Anders Hedberg, from Ornskoldsdvik, Sweden, played with the WHA's Jets from 1974-78. In his four seasons with the Jets, he scored 100 points or more in each season, amassing 458 points (236G, 222A) in 286 games with Winnipeg. He was named WHA Rookie of the Year and helped the Jets win two Avco Cup Titles in 1976 and 1978. He would also play seven seasons in the NHL with the New York Rangers before retiring from playing in 1985. Hedberg has previously been inducted into the Manitoba Hall of Fame, IIHF Hall of Fame and the Swedish Hockey Hall of Fame.
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A part-time scout for the Winnipeg Jets in Stockholm, Dr. Gerry Wilson watched the blond winger on Sweden's national team take the puck behind his own net and stop.
Bearing down on Anders Hedberg in an exhibition game prior to the 1974 World Championships was Soviet Union star Valeri Kharlamov, widely considered the fastest player in the world and perhaps the best player on the planet.
Kharlamov swooped in from the left of the Swedish goal in full flight, forcing Hedberg to take off in the other direction.
In two steps, he was at top speed. By the time Hedberg reached his own blue line, not only had he not been caught, he had gained a couple of strides on Kharlamov. And, let's not forget, he was carrying the puck.
Wilson's eyes bugged out of his head and he immediately sent a telegram to Billy Robinson, the Jets director of player personnel, which read: "I think I have a guy you can use. It would be worth your while to come over and have a look." Was it ever.
Decades later Hedberg admits that he doesn't remember the play with Kharlamov, but that's just as well.
...I was playing against these so-called superstars and I could skate just as fast as they could. That anchored my feelings, I'll make a living at thisANDERS HEDBERG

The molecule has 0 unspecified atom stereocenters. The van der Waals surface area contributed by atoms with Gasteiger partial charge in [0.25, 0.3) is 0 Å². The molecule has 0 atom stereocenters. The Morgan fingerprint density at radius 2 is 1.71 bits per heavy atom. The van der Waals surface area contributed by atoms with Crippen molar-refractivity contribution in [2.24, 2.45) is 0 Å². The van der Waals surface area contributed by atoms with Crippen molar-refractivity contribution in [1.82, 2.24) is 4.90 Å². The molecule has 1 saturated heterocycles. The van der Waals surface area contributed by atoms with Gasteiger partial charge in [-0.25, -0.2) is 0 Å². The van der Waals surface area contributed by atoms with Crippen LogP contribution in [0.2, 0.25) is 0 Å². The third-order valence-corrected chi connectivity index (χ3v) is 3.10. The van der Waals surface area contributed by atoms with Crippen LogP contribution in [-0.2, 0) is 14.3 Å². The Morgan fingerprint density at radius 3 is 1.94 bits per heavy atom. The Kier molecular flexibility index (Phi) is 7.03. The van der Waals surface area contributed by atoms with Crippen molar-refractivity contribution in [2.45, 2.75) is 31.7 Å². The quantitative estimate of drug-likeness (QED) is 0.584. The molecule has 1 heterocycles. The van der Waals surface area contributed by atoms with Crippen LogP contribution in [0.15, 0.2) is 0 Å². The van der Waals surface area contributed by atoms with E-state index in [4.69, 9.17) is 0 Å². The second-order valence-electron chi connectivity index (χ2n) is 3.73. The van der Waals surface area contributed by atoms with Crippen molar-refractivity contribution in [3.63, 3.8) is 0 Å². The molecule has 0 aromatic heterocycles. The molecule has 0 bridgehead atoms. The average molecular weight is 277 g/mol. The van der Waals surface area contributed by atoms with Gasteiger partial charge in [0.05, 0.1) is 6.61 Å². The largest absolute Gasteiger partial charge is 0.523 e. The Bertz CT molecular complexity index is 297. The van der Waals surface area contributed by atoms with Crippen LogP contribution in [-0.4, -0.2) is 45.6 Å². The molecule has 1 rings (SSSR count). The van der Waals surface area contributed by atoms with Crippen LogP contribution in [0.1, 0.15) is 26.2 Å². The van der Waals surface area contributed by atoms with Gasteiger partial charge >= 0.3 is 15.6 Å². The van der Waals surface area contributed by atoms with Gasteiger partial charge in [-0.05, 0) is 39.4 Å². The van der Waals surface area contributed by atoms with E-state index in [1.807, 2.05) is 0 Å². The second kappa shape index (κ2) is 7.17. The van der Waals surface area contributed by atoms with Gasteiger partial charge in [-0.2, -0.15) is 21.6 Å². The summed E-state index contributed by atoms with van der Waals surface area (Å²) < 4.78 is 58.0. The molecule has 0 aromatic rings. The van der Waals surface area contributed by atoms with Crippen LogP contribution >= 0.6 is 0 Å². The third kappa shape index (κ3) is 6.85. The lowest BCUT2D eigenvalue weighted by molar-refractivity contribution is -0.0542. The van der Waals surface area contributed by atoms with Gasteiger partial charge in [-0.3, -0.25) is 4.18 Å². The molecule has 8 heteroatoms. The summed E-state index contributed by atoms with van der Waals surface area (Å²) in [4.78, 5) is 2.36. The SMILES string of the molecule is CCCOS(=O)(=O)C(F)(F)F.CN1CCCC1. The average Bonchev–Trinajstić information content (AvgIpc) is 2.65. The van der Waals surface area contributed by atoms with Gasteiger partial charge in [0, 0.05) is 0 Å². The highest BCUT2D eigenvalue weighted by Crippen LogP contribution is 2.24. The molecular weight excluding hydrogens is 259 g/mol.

"The story is getting better and better," he says with a laugh.
While Swedish players were virtually unknown to North Americans at the time, Hedberg had already seen enough of the best Canada had to offer to know he belonged. Two years earlier, he had played in a pair of exhibition games against Team Canada in the middle of the 1972 Summit Series. (Canada won the first 4-1 and the two teams tied 4-4 in the second.)
"I had read about these superstars and suddenly I was playing against these so-called superstars and I could skate just as fast as they could. That anchored my feelings, I'll make a living at this," he says.
"I could skate with the 1972 Canadian team and I could skate with Kharlamov, too. At the time, the NHL team was made up of superstars but the meaning of superstars changed.
They were good players, no question, but they weren't any different than the good players in Europe, meaning we could skate with them and we could play with them. If they were superstars, so were some players in Europe. The perception of the quality of players in the NHL changed, no question. It was a huge thing for the self confidence of European hockey."
Still, when Hedberg - who was rarely short on confidence himself - and Ulf Nilsson stepped out on to the ice at the St. James Civic Centre with Bobby Hull for the first time late in the summer of 1974, he admits there were some butterflies churning around in his stomach. He was thrown for a loop when they got ready to start some line rushes and he went over to his traditional spot on the left wing.
"Bobby said, 'Kid, go on the other side, this is my side.' I had never played on the right side, never. It turned out to be my right spot," he says. Was it ever.
In four years with the WHA Jets, Hedberg scored 236 goals and 222 assists for 458 points. He had the highest goal scoring average in WHA history with 0.825 goals per game and he's second all time in points per game average with 1.601. He was the WHA rookie of the year in 1975, an integral part of two AVCO Cup championships in 1976 and 1978 and is a member of the the Manitoba Sports Hall of Fame, the Swedish Hockey Hall of Fame, the IIHF Hall of Fame and the WHA Hall of Fame.